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Book club questions are not just for book clubs! Good questions can help a reader delve into their responses to a novel and explore a book at a deeper level. They serve to broaden our perspective, to consider aspects of the writing we might otherwise miss, and to reflect on themes.
Whilst most people read the questions AFTER they have finished the book, I like to keep them in mind WHILE reading the book. It’s a whole different experience.
Go ahead. Try it!

  • Is Black Randall an appropriate title for this novel? What else would you have called it?

  • "It is good, says Ol’ Ma. It is all good."

    • Do you agree with this viewpoint of life?

  • Why and how do you think John survived when so many didn’t? To what do you attribute his resilience? How important was luck?

  • Values have changed dramatically since John’s lifetime. Does this impact how you judge him?

  • To what extent did you / could you empathise with John? Did you like him?

  • In one section, Caesar says to John, ‘You’ll never be one of them. You think they remember who fed them when we were all starving? You think they give a damn about you? Nah, you and me and John Martin here, we’ll always be the nigger slave. And when you’re down on your luck, they’ll forget you ever drew breath.’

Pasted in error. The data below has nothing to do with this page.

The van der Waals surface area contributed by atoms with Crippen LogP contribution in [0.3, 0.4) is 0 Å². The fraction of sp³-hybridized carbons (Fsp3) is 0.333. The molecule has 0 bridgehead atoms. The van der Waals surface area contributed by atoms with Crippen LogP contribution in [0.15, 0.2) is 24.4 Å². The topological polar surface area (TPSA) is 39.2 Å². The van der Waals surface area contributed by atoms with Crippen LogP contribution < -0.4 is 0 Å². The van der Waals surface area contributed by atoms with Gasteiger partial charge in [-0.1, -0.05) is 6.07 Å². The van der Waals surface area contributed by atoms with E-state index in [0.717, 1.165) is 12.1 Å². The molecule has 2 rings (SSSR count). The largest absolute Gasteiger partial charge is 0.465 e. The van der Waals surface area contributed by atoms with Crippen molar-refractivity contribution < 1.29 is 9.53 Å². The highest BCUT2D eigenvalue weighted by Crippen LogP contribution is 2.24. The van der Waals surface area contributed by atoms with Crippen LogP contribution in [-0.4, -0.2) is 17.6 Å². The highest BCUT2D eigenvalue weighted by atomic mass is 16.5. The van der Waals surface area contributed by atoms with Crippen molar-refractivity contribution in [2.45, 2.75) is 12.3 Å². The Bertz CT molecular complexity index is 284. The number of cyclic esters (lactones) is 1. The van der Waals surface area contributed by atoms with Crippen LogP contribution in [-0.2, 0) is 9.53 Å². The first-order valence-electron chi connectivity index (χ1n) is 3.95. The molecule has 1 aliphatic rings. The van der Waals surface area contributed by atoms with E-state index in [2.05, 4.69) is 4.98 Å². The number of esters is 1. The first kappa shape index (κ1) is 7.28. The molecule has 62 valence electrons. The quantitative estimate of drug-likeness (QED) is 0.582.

• Do you agree with Caesar

  • Do you think John deserves to be remembered?

  • ‘We have chosen different ways, John, you, and I. You seek to join them. I try to escape them. Each of us just trying to get from under ’em.’

    • Were either of them successful?

  • Who do you admire most and why?

  • ‘But their complaints caused a war. And Britain lost. And do you know how many soldiers and sailors were laid off after that? Thousands. No money to live on. No choice but to beg or steal. Is it no wonder the prisons burst at the seams and we couldn’t ship ’em off to the American colonies like we did in the past? England needed a solution and so, here we are.

    • One of the premises of the book is that it is a small world, and we are all linked. To what extent do you agree with this?

  • How do you feel about the ending? What did you like? What would you change?

  • The author apologises to John in a letter to him. ‘I thought to honour you… I have hijacked your identity in the process.’

  • What do you think John might have thought about this book?

  • There are many speculations, often contradictory, on John’s life: how he escaped, how he got to England, who his partners were. The author acknowledges this. However, can she be accused of spreading a false history?

  • Did the book alter your perspective on John, his life, and what it might have been like to live in Colonial times?

  • If the book were to be adapted into a movie, who would you cast as the main characters?

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